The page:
Wearable technology may sound like an oxymoron; but if you use a wireless fitness tracking device such as Fitbit, Jawbone Up, Nike FuelBand, or Adidas MiCoach, you are an early adopter of wearable technology.
And if you are one of the 45 percent of American adults with at least one chronic health issue, you may be wearing a device that monitors your heart rate, sleep patterns, stress levels, blood oxygen, temperature, or other functions, and communicates the information digitally to your health care provider.
The wearable electronics market was worth $2.7 billion in 2012, and is expected to reach $8.3 billion by 2018, according to Health 2.0, an organization that promotes new technologies in health care. But “wearables” have yet to break into the mainstream market. Among the one in ten American adult consumers who own some form of wearable activity tracker, 50 percent no longer use it; and one third stopped using it within six months.
At the Smithers Apex Smart Fabrics & Wearable Technology Conference 2014 in San Francisco from April 23–24, experts in the field offered various takes on how far the industry has come, its potential for growth and the challenges that lie ahead, along with the new paradigms in design and manufacturing that just might alter the future of apparel.
In her opening remarks, Stacy Burr, VP of wearable sports electronics for Adidas and member of the Smart Fabrics advisory board, identified the need for a better relationship between the wearer and the wearable. She challenged the industry to improve the user experience by creating smart fabrics and wearable technologies that are “beautiful, useful, and intuitive.” The conference presented a host of new products that are working to meet that challenge.
For example, Misfit Wearables’ Shine is an activity monitor designed as jewellery. Misfit CEO Sonny Vu believes that wearable technology must be “easy, fun, elegant, and engaging.” The LumoLiftâ„¢ by Lumo Body Tech tracks upper body posture via a discreet, jewelled sensor that attaches with a magnetic clasp and offers a gentle vibration when the wearer slouches.
Paul Litchfield, VP for advanced concepts at Reebok International, spoke about developing wearable fitness electronics that are “compelling” rather than just nice to have. The recently-introduced Reebok CHECKLIGHT monitors head impact and concussion potential via a sensor-fitted skull cap with an easy-to-read traffic light display. The cap “needed to look cool so kids would wear it;” parents and coaches of young athletes find the potential to reduce concussions compelling.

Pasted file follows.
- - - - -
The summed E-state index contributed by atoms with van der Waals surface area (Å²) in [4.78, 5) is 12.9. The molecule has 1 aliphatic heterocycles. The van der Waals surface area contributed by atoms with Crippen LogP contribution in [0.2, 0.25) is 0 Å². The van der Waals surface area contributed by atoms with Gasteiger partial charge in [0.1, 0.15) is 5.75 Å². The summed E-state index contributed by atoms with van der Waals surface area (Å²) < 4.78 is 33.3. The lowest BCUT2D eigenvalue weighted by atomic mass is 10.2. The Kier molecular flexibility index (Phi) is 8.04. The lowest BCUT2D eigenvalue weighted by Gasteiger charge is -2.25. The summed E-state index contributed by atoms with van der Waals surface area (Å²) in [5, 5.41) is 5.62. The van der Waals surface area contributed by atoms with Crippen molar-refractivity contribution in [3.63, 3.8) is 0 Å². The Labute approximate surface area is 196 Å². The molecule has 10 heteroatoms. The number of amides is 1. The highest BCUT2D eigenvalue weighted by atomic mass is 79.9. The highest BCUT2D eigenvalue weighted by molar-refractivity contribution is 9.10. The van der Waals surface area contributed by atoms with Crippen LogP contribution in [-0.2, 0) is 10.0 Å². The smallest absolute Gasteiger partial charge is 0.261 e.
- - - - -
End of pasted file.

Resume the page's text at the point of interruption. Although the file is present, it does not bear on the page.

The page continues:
Comfort and ease of use are critical. Vancive Medical Technologies’ Metriaâ„¢ IH1 physiological monitor is a disposable adhesive patch, worn like a BandAid for a week. New forms of lighting such as electroluminescent lamps and organic LEDs are making possible flexible form factors for everything from curved TV screens to snap band displays to personal lighting systems.
For the most part, today’s “smart clothing” utilizes heat-sealed sensors and conductive yarns; and the industry still struggles to create the truly electronic textiles needed to provide our clothing with invisible technology. For Akseli Reho, CEO of Clothing+, “Truly wearable apps need to be implemented into things we are already wearing.”
When wearables company Heapsylon began development of their recently launched Sensoria® fitness platform and smart garments, they were unable to find appropriate sensor materials that were thin, soft and washable–so they developed their own. CEO Davide Vigano describes the company’s vision as “The garment is the computer”
The industry’s missing link is e-textile yarns that will replace conductive materials, enabling smart fabrics that will replace sensor technology. Led by Professor Tilak Dias, head of advanced textiles research at Nottingham Trend University, a team has been working for several years on the development of textile yarns that incorporate micro semi-conductor chips.
Paul Brody, VP and global industry leader for electronics at IBM, spoke about “a disruptive transformation” in design and manufacturing. Manufacturing in the future, he told the conference, will be led by 3D printing, intelligent robotics, and open sourcing/design sharing. Certainly the 3D garments presented by designers Julia Koerner and Anouk Wipprecht were inspiring as one-offs; but there is a long road to commercialization for the process.
There are other factors involved getting wearable technologies to market, such as retail buyers who can’t decide in what department the products belong. But as Brody pointed out, consumers are engaging directly with designers via social networking, and crowdfunding sites are lowering the entry barriers for a new generation of entrepreneurs.
In closing the conference, Intel Corporation’s VP for new devices and general manager of the smart device innovation team, Steven Homes, said that the importance of bringing the worlds of design and technology together cannot be underestimated. Technology will enable not only what we wear, but the way we manufacture it.